Mac Pro (Early 2009) Processor Upgrade - Single Quad Core

Discussion in 'Mac Pro' started by DSchwartz88, Jul 12, 2010.

  1. DSchwartz88 macrumors 6502

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    #1
    So I know there was another thread in here just know talking about upgrade possibilities and I saw something that struck my eye, and I felt it deserved its own thread.

    Does the single Quad Core version of the 2009 Mac Pro have heat spreaders on the chip? I understand one of the reasons its so hard to upgrade is because Mac Pro Xeons dont have heat spreaders, but apparently this only applies to the Octo-core version?

    Anyone with the knowledge care to help me out? I'd love to be able to upgrade my 2.66 to a 3.33 W3580.
     
  2. nanofrog macrumors G4

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    May 6, 2008
    #2
    2009 Quad (SP) systems: IHS = Yes
    2009 Octad (DP) systems: IHS = No

    But users have successfully added other compatible Xeons not offered by Apple with an IHS in Octad models. Caution is required, as damage to both the cooler's fan connector and daughter board are possible.

    This information has also been listed in multiple threads. :eek: ;)
     
  3. Roman23 macrumors 6502

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    #3
    cooling fan and board

    Not if you take your time and do baby pulls and not FORCEFULLY pull up the heatsink. I found it easy to do.. If I can do an MDD upgrade, this is just as easy.



     
  4. Roman23 macrumors 6502

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    #4
    FOr the record.

    You don't need xeon if you don't want it.. You can get any core i7 9xx you want.. but from a 2.66, you are better going with either a w3570 or w3580 which I have.. oh, and by the way.. according to some I have read somewhere that the core i7's are much faster than the xeons and this is due to the ECC memory.. the computer doesn't have to keep error checking the memory constantly, versus those with non-ecc.. For what most use the mac pro for, really there is no need for ecc memory, unless you run it 24/7 as a server machine.



     
  5. nanofrog macrumors G4

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    #5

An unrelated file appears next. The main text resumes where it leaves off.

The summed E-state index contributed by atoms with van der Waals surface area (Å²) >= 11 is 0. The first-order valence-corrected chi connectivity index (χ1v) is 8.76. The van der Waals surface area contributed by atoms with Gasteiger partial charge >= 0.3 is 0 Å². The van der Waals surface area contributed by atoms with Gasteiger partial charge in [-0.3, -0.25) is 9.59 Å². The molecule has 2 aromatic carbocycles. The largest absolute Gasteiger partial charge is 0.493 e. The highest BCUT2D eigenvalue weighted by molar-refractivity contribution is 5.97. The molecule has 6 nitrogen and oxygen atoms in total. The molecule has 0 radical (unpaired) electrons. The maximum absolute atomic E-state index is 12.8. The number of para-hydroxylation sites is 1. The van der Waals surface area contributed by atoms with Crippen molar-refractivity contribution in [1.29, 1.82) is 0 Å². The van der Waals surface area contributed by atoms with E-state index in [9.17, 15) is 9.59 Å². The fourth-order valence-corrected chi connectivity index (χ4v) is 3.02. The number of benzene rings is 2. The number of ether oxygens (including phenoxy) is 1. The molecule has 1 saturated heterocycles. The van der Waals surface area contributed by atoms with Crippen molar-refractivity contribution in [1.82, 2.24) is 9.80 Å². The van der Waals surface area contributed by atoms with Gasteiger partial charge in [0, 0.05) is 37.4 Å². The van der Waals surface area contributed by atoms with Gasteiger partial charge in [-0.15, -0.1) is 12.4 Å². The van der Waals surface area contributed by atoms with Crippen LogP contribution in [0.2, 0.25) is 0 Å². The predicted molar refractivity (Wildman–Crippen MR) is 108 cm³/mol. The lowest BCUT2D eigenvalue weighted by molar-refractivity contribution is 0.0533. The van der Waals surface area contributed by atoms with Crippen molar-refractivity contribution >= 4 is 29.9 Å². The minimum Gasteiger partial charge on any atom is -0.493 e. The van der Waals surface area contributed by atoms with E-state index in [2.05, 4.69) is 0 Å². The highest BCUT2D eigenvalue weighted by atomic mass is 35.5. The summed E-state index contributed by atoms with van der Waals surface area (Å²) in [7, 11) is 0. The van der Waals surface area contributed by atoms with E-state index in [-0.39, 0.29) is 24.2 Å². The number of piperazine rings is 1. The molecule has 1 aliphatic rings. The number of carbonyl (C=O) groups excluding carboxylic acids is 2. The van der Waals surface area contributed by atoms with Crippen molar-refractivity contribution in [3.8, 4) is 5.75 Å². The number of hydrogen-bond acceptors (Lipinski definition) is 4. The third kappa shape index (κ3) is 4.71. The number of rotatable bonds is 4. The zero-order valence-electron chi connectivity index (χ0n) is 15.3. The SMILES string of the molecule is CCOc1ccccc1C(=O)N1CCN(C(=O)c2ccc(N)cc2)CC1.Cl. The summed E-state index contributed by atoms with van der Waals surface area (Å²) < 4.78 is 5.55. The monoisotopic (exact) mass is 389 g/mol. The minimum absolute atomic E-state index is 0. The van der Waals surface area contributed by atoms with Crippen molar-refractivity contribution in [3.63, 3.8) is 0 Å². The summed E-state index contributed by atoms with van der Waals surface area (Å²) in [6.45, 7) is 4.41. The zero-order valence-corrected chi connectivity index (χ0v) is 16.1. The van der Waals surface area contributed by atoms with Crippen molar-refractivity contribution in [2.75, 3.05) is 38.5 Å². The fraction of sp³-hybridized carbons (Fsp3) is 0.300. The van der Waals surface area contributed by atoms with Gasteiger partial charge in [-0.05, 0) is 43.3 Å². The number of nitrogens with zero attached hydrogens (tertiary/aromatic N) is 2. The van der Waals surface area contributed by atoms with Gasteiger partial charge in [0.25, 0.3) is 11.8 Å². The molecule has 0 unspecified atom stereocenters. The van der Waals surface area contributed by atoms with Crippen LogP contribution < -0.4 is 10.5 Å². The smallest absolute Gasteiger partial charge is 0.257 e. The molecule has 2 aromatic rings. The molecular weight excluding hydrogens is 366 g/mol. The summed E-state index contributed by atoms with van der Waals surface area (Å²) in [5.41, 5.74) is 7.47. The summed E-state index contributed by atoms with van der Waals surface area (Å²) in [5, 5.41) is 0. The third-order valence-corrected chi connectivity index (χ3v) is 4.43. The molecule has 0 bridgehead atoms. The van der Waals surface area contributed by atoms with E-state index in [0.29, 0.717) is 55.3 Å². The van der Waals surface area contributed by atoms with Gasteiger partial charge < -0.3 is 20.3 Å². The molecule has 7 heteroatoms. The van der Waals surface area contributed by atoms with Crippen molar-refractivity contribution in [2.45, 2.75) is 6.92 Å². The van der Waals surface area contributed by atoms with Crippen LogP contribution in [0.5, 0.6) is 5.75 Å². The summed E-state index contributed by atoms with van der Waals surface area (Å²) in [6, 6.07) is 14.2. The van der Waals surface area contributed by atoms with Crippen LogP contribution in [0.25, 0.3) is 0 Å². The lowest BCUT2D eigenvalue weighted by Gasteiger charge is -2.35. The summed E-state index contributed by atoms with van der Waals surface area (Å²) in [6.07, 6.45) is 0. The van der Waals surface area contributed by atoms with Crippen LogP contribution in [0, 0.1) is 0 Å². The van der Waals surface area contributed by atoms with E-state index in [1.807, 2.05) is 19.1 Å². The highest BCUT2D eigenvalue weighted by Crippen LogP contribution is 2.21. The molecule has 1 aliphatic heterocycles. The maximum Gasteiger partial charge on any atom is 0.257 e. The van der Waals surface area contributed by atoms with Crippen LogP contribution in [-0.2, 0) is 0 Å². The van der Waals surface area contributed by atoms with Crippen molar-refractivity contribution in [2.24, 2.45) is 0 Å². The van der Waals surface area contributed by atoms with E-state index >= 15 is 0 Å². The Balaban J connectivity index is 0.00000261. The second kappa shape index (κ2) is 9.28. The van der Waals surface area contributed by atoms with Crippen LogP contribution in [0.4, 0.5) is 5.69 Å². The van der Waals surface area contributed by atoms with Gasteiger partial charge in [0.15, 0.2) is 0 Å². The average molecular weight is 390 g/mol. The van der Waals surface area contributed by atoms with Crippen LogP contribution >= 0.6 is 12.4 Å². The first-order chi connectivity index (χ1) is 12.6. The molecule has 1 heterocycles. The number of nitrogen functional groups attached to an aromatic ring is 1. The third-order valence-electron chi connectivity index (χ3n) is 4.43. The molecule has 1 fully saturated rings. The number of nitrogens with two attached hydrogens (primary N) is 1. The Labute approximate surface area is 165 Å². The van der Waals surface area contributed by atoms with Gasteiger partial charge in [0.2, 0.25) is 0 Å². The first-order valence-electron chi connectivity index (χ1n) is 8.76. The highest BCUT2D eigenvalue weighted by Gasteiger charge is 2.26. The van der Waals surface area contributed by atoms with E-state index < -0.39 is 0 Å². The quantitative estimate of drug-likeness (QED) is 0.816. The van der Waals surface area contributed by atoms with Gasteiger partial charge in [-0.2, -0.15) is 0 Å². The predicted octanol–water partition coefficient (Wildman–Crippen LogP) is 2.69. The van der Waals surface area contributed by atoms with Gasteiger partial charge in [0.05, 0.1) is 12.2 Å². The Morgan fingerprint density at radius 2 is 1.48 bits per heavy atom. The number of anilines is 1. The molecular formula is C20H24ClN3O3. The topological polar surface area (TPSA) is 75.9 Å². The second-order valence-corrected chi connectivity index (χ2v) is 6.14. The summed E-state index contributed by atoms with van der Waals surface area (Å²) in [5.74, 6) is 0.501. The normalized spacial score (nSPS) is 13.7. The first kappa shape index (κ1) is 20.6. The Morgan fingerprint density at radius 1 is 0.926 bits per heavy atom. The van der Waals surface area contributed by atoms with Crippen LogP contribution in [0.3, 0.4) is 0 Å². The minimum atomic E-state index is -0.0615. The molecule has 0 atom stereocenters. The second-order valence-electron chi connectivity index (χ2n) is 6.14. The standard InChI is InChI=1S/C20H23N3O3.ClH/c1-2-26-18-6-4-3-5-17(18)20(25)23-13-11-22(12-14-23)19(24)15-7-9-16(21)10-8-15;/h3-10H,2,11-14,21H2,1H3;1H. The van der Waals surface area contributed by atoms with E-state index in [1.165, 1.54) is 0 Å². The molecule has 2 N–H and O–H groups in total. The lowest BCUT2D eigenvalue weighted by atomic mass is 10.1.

The comment about the fan connector has to do with the DP systems, as the Apple OEM procesors don't have the IHS. When a part with an IHS (standard Intel Retail or OEM) is used, the connector has to be removed from the cooler, and attached separately. Tighening is also more critical, as the intitial attempt resulted in damaged contacts in the socket (no latch mechanism to hold it down for cooler installation).
     
  6. Roman23 macrumors 6502

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    #6
    But this does not exist

    on the single-quad core 2009 mac pros, only on the duals, right?


     
  7. nanofrog macrumors G4

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    #7
    The Quads have the latching mechanism on the socket, and you don't need to remove the fan connector from the CPU cooler.

    The '09 DP systems (Octad's) OTOH, the latch mechanism is missing, and you do have to remove the fan connector to deal with the height difference (IHS increases the distance between the top surface of the CPU and the fan connector on the board).
     
  8. Roman23 macrumors 6502

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    #8
    Ah.. got ya

    I can then say that those with duals have a lot more work to do to get an upgraded processor to work versus those with singles. Just for simplicity, I already took apart my heatsink and saw with my own eyes the latch!! and said, " Wow, this is just like the old days! Just lift the latch, apply heatsink paste all over the processor(thin spread) and on the heatsink also.. and reapply!